Depending on which brand you use, you could be putting away 2 to 7 grams of sugar per tablespoon. Yikes. The USDA puts the sugar content of an 18-gram tablespoon of generic, ready-to-serve teriyaki sauce at 2.54 grams. We’ll call it 3 grams, but that’s conservative — some brands of teriyaki sauce can be a lot more sugary.

If your local takeout restaurant is using bottled sauce to make your favorite teriyaki dinner, you can bet it’s using more than a tablespoon at a time (that’s why it tastes so good).

Sugar per serving

Suggested: 1 tbsp = 3 g sugar
Reality: 2 tbsp = 6 g sugar

9. Hoisin sauce

A popular condiment for meat and stir-fries, hoisin sauce is also a land mine when it comes to sugar content.

Sugar appears first or second on most bottled versions’ ingredient lists, which explains why a single tablespoon can easily contain 9 or 10 grams. Yikes.

The USDA lists a 1-tablespoon serving of hoisin as having 4.91 grams of sugar, so we’ll let hoisin off with 5 grams per tablespoon. But just know that many brands hit a higher mark.

Sugar per serving

Suggested: 1 tbsp = 5 g sugar
Reality: 2 tbsp = 10 g sugar

Now that you’re clued in to how much sugar could be hiding in those bottles, rest assured that you don’t necessarily have to eliminate these condiments entirely (that would be a sad, sad existence). We’d never ask that of you.

Instead, just being aware of the contents of your condiments can be enough to make you choosier about when you use them.

For example, if you’re enjoying a rare afternoon at a ball game and want a burger with relish, go for it. But you may want to think twice about that sizable “drizzle” of ranch on your daily salad.

You can also choose healthier alternatives that keep sugar to a minimum.

Here are some more tips for keeping those sugary condiments to a reasonable minimum.

1. Keep an eye on quantity

Most condiments have a serving size of 1 or 2 tablespoons. If you don’t want to give them up, try sticking to those portions.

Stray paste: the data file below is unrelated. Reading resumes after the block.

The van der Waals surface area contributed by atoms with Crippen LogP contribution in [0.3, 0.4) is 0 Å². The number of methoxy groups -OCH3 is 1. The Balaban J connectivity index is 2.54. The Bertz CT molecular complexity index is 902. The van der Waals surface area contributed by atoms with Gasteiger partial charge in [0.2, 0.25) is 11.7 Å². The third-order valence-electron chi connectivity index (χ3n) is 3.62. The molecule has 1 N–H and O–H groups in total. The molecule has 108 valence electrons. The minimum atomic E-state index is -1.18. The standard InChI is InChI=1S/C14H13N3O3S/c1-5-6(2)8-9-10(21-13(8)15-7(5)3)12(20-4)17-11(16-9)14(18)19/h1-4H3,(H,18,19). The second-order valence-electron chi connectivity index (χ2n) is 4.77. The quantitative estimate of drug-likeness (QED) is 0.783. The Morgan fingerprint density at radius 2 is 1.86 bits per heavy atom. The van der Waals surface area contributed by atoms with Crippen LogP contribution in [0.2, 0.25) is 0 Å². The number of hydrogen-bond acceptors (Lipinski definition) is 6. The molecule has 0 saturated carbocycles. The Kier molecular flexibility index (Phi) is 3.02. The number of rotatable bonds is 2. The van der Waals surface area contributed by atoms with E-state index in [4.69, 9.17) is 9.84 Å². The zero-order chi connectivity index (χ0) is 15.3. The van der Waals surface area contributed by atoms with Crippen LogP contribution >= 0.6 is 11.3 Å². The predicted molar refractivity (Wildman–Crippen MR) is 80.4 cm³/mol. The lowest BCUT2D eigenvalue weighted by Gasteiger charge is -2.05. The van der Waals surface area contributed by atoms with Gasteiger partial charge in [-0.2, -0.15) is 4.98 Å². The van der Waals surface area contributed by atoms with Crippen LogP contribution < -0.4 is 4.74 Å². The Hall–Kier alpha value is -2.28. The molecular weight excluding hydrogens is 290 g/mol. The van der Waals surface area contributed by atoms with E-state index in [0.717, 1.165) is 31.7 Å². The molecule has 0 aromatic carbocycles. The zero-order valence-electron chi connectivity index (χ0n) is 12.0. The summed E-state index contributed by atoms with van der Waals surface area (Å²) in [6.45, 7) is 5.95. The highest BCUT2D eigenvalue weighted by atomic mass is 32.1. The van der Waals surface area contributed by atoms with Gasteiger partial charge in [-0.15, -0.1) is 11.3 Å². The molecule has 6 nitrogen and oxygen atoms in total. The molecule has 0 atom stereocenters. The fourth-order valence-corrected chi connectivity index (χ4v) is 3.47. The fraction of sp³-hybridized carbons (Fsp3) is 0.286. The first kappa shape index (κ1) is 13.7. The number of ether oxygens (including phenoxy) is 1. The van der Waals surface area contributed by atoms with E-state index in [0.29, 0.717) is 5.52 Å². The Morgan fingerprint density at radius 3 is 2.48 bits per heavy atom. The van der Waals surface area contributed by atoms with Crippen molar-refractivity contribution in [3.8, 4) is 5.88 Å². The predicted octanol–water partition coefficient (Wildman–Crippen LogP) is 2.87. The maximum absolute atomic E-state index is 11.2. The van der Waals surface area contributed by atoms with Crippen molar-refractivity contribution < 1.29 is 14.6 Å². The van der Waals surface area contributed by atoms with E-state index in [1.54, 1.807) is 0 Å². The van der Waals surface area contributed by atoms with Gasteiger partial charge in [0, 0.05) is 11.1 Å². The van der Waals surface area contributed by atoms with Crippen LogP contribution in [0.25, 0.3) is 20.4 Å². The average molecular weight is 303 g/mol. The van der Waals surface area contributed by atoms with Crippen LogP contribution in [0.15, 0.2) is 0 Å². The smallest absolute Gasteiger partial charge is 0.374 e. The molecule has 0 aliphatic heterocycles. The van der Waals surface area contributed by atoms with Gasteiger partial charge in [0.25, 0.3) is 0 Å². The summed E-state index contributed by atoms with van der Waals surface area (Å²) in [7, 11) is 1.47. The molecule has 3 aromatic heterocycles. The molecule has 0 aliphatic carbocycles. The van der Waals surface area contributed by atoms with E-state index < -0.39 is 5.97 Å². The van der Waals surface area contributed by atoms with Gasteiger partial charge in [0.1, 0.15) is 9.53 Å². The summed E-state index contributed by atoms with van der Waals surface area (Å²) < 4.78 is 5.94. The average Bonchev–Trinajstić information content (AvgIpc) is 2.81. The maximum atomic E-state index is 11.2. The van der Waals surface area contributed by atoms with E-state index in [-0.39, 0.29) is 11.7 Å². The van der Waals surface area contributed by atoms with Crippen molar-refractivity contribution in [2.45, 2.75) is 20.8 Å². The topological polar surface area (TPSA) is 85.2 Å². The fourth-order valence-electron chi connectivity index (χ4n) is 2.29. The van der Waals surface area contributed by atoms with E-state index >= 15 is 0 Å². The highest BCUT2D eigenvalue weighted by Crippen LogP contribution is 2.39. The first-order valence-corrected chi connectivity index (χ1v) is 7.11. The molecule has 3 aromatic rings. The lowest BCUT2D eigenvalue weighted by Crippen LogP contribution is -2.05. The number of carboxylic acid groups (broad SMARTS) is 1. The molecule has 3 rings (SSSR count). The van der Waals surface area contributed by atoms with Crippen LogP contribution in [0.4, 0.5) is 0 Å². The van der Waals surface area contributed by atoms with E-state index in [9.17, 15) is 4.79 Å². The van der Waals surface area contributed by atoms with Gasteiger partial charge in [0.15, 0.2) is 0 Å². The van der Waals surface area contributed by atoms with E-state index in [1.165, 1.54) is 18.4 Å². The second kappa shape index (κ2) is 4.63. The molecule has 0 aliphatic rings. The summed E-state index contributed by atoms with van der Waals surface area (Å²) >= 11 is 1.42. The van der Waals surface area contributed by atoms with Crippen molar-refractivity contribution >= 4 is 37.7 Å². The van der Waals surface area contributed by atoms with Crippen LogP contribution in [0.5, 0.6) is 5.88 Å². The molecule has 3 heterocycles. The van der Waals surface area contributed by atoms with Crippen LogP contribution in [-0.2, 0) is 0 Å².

Eyeballing serving sizes can be one way to keep yourself in check. Think of a tablespoon as roughly the size of your thumb tip and use that as a guide when squeezing out your condiment of choice.

It takes a bit of practice, but it’s better (and more realistic) than toting around a measuring spoon for every meal.

2. Find less-sweet swaps

Explore other ways to flavor your food that replace or at least cut down on the sugar-laden condiments. Some recommendations, for starters:

  • Dijon mustard has a nice kick that you’ll never get from honey mustard.
  • Salsa (check the ingredients for added sugar) can be a fun way to top salads.
  • Slather your sandwich with hummus instead of mayo.
  • Herbs and spices, such as cinnamon, can provide subtle, complex natural sweetness without any sugar at all.

There are plenty of no-sugar alternatives out there, and experimenting with them can make you feel more like you’re adding to your options instead of taking away from them.

3. DIY it!

If you’re feeling crafty, make your own lower-sugar versions of your favorite condiments — especially if you know you’re going to be using more than a single serving at a time.

Most homemade condiment recipes are actually pretty simple, use whole-food ingredients, and contain little to no added sugar.

For example, try this roasted red pepper dip that literally takes 5 minutes.

You don’t have to punish yourself or make food bland and lifeless by skipping the sauce.

Instead, just think about how much sugar condiments might be adding to your food and either use less or make your own. That way, you can keep tabs on the sugar.

Here’s how to make 37 healthy dressings, marinades, and spreads, so you can up your homemade condiment game and add flavor to your food.